Over the past 13 years, I have had countless programmers and individuals approach me with what they thought were fantastic ideas on how to improve what they did financially and help others. My answer to them was always the same: Come back to me after a year with some statistics of your personal success, using your great system, and we can talk. Not one has ever come back.
I have even worked with some of the best programmers that worked on systematic approaches to making it easier to trade. Although some progress has been made in various areas, nothing can do more or better than what we can do ourselves with little effort and time invested.
Next: Using various forms of so-called black boxes|pagebreak|
I have used various forms of the so-called “black boxes” and have never found them to be useful or consistent or do more than I can achieve in my own method of trading. Let me explain this further.Most individuals, including myself, feel that trading needs to be very active. Many were very successful in previous careers, and did not become that way without hard work. Trading, however, is different. It’s not about how many alerts or trades we take, but more about taking the right trade at the right time. I have found that nothing can or will replace the most important aspects of trading well, which are patience and discipline.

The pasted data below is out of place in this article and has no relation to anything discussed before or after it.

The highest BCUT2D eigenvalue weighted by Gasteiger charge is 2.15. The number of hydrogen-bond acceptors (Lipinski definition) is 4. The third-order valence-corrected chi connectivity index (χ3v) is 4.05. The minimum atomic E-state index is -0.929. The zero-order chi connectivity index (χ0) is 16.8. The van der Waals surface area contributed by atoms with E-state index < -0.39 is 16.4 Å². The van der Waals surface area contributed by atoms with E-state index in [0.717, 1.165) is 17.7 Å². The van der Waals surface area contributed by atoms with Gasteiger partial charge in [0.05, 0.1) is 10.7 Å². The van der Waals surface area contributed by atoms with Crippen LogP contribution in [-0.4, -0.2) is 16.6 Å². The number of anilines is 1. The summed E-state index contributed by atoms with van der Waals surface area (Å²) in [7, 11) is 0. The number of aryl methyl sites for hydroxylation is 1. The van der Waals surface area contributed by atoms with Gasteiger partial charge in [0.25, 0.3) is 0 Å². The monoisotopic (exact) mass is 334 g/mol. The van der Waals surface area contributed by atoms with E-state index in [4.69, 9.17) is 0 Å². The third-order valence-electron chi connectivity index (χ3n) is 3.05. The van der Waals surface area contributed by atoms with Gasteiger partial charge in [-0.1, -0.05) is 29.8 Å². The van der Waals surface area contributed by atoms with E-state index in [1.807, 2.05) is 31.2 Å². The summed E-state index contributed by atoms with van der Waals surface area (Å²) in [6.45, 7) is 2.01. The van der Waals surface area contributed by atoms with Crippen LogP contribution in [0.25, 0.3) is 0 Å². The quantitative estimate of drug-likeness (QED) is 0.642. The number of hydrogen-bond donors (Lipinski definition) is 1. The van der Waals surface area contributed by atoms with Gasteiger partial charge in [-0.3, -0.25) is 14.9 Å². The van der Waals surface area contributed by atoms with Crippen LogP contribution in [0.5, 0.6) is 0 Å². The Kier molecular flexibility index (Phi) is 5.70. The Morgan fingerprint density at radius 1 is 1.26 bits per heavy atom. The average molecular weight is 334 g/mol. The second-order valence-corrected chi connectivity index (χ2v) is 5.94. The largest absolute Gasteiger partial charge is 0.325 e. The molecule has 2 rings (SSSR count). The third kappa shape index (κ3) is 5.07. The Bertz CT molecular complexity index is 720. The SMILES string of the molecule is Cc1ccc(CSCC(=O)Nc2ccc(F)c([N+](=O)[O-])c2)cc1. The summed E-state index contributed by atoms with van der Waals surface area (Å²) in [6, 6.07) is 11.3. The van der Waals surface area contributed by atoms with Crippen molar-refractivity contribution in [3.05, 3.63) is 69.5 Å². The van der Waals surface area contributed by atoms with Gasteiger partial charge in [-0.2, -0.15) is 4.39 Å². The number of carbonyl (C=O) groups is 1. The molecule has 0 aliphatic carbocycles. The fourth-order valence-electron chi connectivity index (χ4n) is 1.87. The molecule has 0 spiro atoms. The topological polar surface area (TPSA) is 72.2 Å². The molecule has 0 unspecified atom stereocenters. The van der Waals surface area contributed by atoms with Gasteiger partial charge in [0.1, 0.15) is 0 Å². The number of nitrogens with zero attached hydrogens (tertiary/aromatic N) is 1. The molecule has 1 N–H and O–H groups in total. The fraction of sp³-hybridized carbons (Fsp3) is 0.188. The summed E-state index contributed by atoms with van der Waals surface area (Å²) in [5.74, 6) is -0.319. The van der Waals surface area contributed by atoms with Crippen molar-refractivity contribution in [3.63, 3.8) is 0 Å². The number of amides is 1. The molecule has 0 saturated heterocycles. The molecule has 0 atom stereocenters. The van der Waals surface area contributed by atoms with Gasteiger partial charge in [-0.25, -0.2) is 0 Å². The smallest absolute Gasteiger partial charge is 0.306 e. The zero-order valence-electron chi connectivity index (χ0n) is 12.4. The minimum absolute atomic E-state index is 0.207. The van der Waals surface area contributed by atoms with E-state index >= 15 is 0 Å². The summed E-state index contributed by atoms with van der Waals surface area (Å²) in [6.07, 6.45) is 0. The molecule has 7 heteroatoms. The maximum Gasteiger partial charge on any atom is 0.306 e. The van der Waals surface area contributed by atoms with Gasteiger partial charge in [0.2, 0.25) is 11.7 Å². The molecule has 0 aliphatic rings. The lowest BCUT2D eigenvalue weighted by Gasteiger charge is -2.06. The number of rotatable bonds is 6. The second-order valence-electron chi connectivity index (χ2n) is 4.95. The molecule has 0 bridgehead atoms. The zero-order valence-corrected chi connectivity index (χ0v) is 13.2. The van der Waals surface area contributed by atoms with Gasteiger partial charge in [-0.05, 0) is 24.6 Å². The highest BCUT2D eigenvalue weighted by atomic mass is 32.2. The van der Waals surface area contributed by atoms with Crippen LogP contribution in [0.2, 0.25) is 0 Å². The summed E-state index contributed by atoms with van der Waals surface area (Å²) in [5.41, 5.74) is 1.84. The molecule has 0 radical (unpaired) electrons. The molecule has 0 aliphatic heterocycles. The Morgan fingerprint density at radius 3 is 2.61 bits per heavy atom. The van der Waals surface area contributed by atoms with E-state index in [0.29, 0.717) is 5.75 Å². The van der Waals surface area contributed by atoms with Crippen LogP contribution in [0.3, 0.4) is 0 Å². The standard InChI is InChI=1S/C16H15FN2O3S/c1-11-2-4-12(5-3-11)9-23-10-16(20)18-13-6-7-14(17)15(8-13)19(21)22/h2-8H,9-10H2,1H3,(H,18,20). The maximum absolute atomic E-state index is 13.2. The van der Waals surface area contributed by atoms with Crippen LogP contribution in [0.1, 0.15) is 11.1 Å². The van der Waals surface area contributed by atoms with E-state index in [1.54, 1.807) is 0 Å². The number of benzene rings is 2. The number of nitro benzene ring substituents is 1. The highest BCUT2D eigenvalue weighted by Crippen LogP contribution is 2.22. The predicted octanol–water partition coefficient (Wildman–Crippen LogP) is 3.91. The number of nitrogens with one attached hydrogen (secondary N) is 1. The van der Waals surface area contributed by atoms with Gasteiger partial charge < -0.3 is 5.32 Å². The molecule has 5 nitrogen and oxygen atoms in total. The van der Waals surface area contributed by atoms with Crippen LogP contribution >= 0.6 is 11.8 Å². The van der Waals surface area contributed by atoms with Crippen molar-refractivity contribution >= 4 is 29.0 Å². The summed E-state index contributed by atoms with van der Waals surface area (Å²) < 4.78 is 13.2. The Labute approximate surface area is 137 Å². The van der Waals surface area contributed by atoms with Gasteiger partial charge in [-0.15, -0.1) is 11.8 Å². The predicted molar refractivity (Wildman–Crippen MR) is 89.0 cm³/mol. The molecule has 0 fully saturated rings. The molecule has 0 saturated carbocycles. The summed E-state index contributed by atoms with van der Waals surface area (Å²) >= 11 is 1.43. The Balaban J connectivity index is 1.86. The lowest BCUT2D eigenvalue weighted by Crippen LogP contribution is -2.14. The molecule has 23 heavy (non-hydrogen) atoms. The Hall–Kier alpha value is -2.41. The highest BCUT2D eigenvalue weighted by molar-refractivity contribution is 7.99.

I have trained a great many traders over the past 13 years, and although it takes some time to master the details and technical aspects of trading, it is always the patience and discipline that will make or break a trader, even those using black box or systematic programs.
Everyone would like easy, and I tried to find that too. What I found out was that once we can identify the skill sets needed to do something well, we just have to perfect those one at a time until mastered. After that, “easy” will come, and things can be done in a very systematic approach.
- It’s ok to “shop around” to see what new technology or programs exist and how they might fit into our plans, but at some point we have to draw a line in the sand and realize we are responsible for making something work for ourselves!
- We need to realize it’s rarely the program that doesn’t work, if it’s a reliable program, but rather the “program operator” who has to take responsibility to produce success!
- Stop looking around and see it through. Choose a program and type of trading that suits your personality and can help you reach your objectives and then stick with it. Don’t give up!
- Protect your capital during your investigative process. Don’t just jump in and take the risk of drowning!
- Master just a few things, do them well and repeat. It’s not about being more active, but rather taking the right trades at the right time!
My Journey is nearly complete. Next, I will tell you how we constructed our program.
Ron Wagner can be found at Revolutionary Trading.